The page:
P. Michael Brumm, executive vice president of corporate development, said Fifth Third would have liked to have gotten a chance to look at two holding companies that National City Corp. of Cleveland won: $22 billion- asset First of America Bank Corp. of Kalamazoo, Mich., and $3.3 billion- asset Fort Wayne (Ind.) National Corp.
Those who follow the company would applaud Fifth Third for doing a big deal, but such a merger could put its strong performance ratios at risk.
"Their biggest challenge," Mr. Cummings said, "is doing bigger deals down the road and making sure their corporate culture is transferred to a larger company."
Mr. Schaefer is adamant about preserving that culture. It dates back to 1979, when then-chairman William Rowe, a fourth-generation Cincinnati banker, put strict expense controls and conservative underwriting standards into effect.
After Mr. Rowe, Clement Buenger, Mr. Schaefer's predecessor, prevailed upon employees to "work a little harder" and "sell a little harder."
Mr. Schaefer said he would like to be remembered for pushing the cross- selling of bank products and for encouraging companywide cooperation.
Fifth Third is still well known for its penny-pinching ways. It boasts about its purchase of second-hand mainframe computers. The decor of the executive offices has changed little since 1968, when the headquarters were built.
Lunch at the company's annual meeting is cold cuts and potato salad.
These and other steps have pushed the company's ratio of expenses to profits down to 39%, the best efficiency measure in banking. Expense controls enable Fifth Third to price its loans and other products lower than competitors can.
Fifth Third's profits come from four business lines-retail banking, commercial banking, trust, and investment services-and a technology and transaction-processing subsidiary, Midwest Payment Systems.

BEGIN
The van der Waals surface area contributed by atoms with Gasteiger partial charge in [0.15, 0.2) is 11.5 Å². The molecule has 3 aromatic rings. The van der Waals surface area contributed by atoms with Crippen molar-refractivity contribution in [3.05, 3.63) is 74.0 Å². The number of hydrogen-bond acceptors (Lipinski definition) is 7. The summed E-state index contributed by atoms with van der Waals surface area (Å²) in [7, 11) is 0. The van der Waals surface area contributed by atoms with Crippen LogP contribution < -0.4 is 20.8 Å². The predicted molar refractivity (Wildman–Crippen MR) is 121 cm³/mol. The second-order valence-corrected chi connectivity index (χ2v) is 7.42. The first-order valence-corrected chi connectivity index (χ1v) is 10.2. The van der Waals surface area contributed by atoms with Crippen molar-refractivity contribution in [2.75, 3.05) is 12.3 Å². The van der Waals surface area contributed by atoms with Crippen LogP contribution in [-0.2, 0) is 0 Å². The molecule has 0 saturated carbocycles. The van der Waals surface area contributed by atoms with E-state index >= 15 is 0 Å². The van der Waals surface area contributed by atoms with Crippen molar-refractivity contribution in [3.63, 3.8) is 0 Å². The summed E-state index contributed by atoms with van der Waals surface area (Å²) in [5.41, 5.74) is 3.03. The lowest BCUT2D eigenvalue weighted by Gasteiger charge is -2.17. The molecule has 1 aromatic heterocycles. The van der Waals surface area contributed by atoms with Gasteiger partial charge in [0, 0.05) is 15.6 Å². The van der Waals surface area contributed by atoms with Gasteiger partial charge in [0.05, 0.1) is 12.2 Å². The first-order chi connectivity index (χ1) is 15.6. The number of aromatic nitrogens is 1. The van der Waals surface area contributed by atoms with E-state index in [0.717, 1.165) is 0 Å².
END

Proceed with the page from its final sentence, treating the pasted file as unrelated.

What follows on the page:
But basic lending to people and businesses drives most of the company's earnings. Even as many bankers bemoan that they can't make money the old- fashioned way because loan spreads are too narrow, Mr. Schaefer said he is satisfied with Fifth Third's profit stream. The banking business still has better margins than the grocery business or insurance, he added.
Retail and commercial banking provided 80% of the 1997 net income, though investment services and data processing are fast-growing.
Midwest Payment's biggest customer is Fifth Third, which further helps create efficiencies.
"In banking, boring is the best," Mr. Cummings said. "Coca-Cola's strategy isn't that complicated: Sell as many cans of Coke across the globe as you can."
Mr. Schaefer said he has considered buying into some more exotic businesses. He recently ran the numbers on subprime automobile finance but said he couldn't figure out how taking the attendant risks could be depended on to produce steady income.
It is ingrained that Fifth Third won't get burned on loans. Mr. Schaefer said he remembers former chairman Rowe's advice to never make a loan that might lose money.
"It's a conservative approach, but we've been very consistent," Mr. Schaefer said.